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Iran Organization, Size, and Equipment
Sources: The Library of Congress Country Studies; CIA World Factbook
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    As faqih, Khomeini is constitutionally designated supreme commander of the armed forces. He has delegated his powers to the president, who may in turn delegate authority as required. Important decisions regarding defense policies are made by the SDC, which combines senior members of the armed services with senior members of the government.


    In 1979, the year of the shah's departure, the army experienced a 60-percent desertion from its ranks. By 1986 the regular army was estimated to have a strength of 305,000 troops (see table 8, Appendix). In the fervor of the Revolution and in the light of numerous changes affecting conscripts and reservists, the army underwent a structural reorganization. Under the shah, the army had been deployed in 6 divisions and 4 specialized combat regiments supported by more than 500 helicopters and 14 Hovercraft. An 85-percent readiness rate was usually credited to the force, although some outside observers doubted this claim. Following the Revolution the army was renamed the Islamic Iranian Ground Forces (IIGF) and in 1987 was organized as follows: three mechanized divisions, each with three brigades, each of which in turn was composed of three armored and six mechanized battalions; seven infantry divisions; one airborne brigade; one Special Forces division composed of four brigades; one Air Support Command; and some independent armored brigades including infantry and a "coastal force." There was also in reserve the Qods battalion, composed of ex-servicemen.

    After the mid-1970s, military manpower was unevenly deployed. Nearly 80 percent of Iran's ground forces were deployed along the Iraqi border, although official sources maintained that the military was capable of rapid redeployment. Although air force transports were used extensively, redeployment was slow after the start of the war. The Mashhad division headquarters, in the eastern part of the country, has remained important because of Soviet military operations in Afghanistan and resulting Afghan migration into Iran (see Refugees , ch. 2).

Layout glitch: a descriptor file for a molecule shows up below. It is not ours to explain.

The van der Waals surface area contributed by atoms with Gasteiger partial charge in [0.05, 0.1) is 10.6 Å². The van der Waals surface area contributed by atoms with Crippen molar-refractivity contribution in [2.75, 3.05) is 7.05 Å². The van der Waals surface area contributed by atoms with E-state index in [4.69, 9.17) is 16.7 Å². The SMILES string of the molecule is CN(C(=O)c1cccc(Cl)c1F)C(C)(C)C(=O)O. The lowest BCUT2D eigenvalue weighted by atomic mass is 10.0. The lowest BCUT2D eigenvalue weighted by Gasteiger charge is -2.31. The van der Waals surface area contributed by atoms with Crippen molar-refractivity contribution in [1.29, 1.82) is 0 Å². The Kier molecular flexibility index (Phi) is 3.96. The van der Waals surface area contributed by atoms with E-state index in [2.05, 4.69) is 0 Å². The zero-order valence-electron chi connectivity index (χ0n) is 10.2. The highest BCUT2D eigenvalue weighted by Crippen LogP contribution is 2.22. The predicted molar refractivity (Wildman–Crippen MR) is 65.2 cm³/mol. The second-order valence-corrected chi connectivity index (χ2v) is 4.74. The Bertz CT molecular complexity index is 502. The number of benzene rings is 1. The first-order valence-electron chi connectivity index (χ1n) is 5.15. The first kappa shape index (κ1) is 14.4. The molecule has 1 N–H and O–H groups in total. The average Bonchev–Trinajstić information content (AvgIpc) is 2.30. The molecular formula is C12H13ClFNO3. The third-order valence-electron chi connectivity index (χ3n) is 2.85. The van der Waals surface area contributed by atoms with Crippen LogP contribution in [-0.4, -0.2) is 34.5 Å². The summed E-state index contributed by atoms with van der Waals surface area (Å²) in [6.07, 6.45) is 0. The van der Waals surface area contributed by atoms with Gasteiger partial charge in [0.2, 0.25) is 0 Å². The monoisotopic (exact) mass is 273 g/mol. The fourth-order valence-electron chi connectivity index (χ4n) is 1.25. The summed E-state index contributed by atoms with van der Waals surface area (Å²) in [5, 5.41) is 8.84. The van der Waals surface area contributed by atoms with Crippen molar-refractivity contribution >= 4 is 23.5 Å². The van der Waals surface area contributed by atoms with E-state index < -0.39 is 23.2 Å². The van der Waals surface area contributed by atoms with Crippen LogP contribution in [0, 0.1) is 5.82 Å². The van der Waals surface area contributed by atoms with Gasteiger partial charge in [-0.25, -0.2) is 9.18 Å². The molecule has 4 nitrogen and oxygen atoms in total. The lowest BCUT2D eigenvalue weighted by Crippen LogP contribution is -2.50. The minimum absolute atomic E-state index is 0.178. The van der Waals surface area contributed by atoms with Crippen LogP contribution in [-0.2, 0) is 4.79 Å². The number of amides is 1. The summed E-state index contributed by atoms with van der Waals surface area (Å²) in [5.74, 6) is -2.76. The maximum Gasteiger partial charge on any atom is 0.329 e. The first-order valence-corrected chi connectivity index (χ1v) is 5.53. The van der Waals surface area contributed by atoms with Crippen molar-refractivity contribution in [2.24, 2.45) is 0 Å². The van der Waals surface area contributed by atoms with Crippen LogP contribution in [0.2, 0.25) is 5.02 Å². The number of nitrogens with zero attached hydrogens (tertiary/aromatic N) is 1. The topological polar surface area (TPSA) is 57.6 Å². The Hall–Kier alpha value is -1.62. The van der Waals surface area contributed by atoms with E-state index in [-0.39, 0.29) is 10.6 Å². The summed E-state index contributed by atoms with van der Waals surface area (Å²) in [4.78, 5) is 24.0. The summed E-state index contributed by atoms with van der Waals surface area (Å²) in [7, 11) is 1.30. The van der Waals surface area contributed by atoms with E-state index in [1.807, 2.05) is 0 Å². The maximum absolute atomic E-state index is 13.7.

In the past, Iran purchased army equipment from many countries, including the United States, Britain, France, the Federal Republic of Germany (West Germany), Italy, and the Soviet Union. By late 1987, Iran had diversified its acquisitions, obtaining arms from a number of suppliers. Among them were the Democratic People's Republic of Korea (North Korea), China, Brazil, and Israel. The diversity of the weapons purchased from these countries greatly complicated training and supply procedures, but, faced with a war of attrition and a continuous shortage of armaments, Iran was willing to purchase from all available sources (see Foreign Influences in Weapons, Training, and Support Systems , this ch.).

    The IIGF operated almost 1,000 medium tanks in 1986 (see table 9, Appendix). Although a large number were British-made Chieftains and American-made M-60s, an undetermined number of Soviet-made T-54 and T-55s, T-59s, T-62s, and T-72s were also part of the inventory, all captured from the Iraqis or acquired from North Korea and China. There was also a complement of fifty British-made Scorpion light tanks. Several hundred Urutu and Cascavel armored fighting vehicles from Brazil joined American-made M-113s and Soviet-made BTR-50-60s. An undetermined number of Soviet-made Scud surface-to-surface missiles were acquired from a third country, believed to be Libya. And in November 1986, the United States revealed that it had supplied the Iranian military with Hawk surface-to-air missiles and TOW antitank missiles via Israel.

    The army's aviation unit, whose main operational facilities were located at Esfahan, was largely equipped with United States aircraft, although some helicopters were of Italian manufacture. In 1986 army aviation operated some 65 light fixed-wing aircraft, but its strength lay in its estimated 320 combat helicopters, down from 720 in 1980.

    Data as of December 1987

    NOTE: The information regarding Iran on this page is re-published from The Library of Congress Country Studies and the CIA World Factbook. No claims are made regarding the accuracy of Iran Organization, Size, and Equipment information contained here. All suggestions for corrections of any errors about Iran Organization, Size, and Equipment should be addressed to the Library of Congress and the CIA.

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Revised 10-Nov-04
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